The Most Dangerous Kind Of Racism

All racism is dangerous. But there is one particular strain that is even more deadly than the rest. It does more damage than the Klansman in a white hooded sheet could ever dream of. It’s deadlier than the rich, young college student fighting over a statue.

The most dangerous kind of racist is the one who has convinced himself that he is not a racist. After all, he doesn’t like the Klan. He’s never showed up to a white supremacist rally. She loves that black running back on her favorite football team. She even likes a few Outkast songs.

But deep down in her heart, there is hatred. And it feels perfectly normal. As a result, her kids grow up never really being taught what it means to love their neighbor. In word and in deed, they are taught to look the other way when an entire race of people suffers. Even worse, they’re taught to blame that entire race of people for the suffering they endure. So the racist jokes told in the church parking lot aren’t really all that bad. It’s just humor. And the segregation of the last century is most certainly condemned but it’s replaced with a much more acceptable variety of segregation.

And it all feels perfectly normal.

I’m 42 years old. To put it another way, I’ve been sinning for over four decades. Sure, I’ve been a Christian for most of those years but that doesn’t change the fact that I desperately need the gospel. Without it, my heart is bent toward selfishness, pride, envy, lust, murder, and yes, even racism.

Not one person on the earth can truly say, “God, I thank you that I am not like that racist over there” (Luke 18:11).

Rather, we must prayerfully and honestly address our sin and repent. The answer is not found in self-righteousness or life-long, low-grade guilt.

Only when we pray, “God, be merciful to me, a sinner!” will we truly know what it’s like to be reconciled to God and one another (Luke 18:13-14).

In the book of Acts, we are given two examples to help us as we try to live this out in our day to day lives. The first example shows us the importance of repentance and the second the importance of discernment or critical thinking.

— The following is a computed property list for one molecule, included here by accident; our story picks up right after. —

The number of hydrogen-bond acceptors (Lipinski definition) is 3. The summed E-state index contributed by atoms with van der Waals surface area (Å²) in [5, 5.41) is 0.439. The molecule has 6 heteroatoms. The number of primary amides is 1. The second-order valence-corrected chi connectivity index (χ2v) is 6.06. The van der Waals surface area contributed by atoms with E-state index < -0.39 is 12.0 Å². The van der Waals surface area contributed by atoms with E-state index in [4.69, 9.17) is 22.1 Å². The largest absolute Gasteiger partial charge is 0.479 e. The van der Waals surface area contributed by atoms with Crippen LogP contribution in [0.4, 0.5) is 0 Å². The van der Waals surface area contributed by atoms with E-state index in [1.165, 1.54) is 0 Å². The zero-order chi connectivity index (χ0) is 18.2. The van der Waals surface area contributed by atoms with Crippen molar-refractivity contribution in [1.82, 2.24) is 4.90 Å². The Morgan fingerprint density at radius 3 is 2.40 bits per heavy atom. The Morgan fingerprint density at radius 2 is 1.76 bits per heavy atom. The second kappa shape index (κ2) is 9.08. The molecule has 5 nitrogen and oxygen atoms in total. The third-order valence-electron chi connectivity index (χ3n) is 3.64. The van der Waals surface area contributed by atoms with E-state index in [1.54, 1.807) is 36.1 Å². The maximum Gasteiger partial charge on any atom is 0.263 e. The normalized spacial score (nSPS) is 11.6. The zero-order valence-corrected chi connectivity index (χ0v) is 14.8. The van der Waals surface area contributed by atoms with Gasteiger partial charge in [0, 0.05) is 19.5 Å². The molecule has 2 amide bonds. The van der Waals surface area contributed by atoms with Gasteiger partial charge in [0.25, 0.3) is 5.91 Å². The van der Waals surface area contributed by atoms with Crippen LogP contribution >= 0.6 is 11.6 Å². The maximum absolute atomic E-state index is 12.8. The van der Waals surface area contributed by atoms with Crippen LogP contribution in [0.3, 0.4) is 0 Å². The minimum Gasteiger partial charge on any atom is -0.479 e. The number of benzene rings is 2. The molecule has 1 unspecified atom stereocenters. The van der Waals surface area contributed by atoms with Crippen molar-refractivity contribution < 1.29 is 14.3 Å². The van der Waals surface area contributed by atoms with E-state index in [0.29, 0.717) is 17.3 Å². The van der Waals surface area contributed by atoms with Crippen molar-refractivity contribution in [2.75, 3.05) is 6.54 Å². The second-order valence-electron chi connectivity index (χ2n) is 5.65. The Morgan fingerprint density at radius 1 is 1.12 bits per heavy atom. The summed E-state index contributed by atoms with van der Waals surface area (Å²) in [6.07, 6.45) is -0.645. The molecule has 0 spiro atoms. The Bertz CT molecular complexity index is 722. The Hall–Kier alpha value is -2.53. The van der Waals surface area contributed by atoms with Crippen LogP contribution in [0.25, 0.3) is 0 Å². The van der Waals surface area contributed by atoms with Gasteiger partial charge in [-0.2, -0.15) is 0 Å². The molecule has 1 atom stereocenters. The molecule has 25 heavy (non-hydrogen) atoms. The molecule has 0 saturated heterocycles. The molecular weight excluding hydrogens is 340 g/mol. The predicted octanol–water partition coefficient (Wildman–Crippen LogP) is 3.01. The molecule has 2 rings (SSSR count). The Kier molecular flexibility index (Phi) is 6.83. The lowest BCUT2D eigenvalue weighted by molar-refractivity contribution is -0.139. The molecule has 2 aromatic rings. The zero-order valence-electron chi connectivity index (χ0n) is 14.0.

The early church was growing by the thousands. And they did it without giving out free iPads to the first 100 people to show up or by mailing out risqué flyers about how the next sermon series is going to be on sex. Imagine that! Their growth was the result of God’s work but everything wasn’t perfect.

Church leaders had to care for hundreds of widows without any assistance from a government welfare program, the Internet or even phones. They failed. But they didn’t just fail. They failed in a way that looked like racism.

Now in these days when the disciples were increasing in number, a complaint by the Hellenists arose against the Hebrews because their widows were being neglected in the daily distribution. Acts 6:1 (ESV)

Here’s a translation of the complaint that was made by the Hellenists or Greek-speaking Jews.

“Hey, Peter and John. I know it’s hard to feed everyone but why is it that our people are always the ones getting left out?”

The response of Peter and John and the rest of the church leaders is one that we would do well to follow today.

“It is not right that we should give up preaching the word of God to serve tables. Therefore, brothers, pick out from among you seven men of good repute, full of the Spirit and of wisdom, who we will appoint to this duty.” Acts 6:2 (ESV)

Notice what they did not say. They didn’t say, “Oh, you don’t understand, we have plenty of friends who are Hellenists.” And they didn’t tell the Hellenist widows to, “Pull themselves up by the bootstraps.”

Instead, they changed their system. For them, loving others was more important than saving face or doing it the way they’ve always done it. I pray that the same could be said of today’s church. May we be a people who are quicker to repent than we are to defend an old human system that hurts others.

This requires critical thinking. It means that the thoughtful Christian will not jump on every bandwagon just so he can be, “on the right side of history.” We need more discernment and less Group Think. We need to follow the example of the Bereans in Acts 17.

Paul had just been kicked out of Thessalonica for preaching the gospel and he found himself in Berea. The biblical description of these people is noteworthy.

Now these Jews were more noble than those in Thessalonica; they received the word with all eagerness, examining the Scriptures daily to see if these things were so. Acts 17:11 (ESV)

God used Paul to write a majority of what would later come to be known as the New Testament. But when he preached to the Bereans, they still wanted to measure everything he said against the Scriptures.

Such wisdom and discernment isn’t only unusual these days, it’s not allowed.

Some on the right would have us to believe that daring to question a Republican president when he is wrong means that you are a “snowflake” who hates America.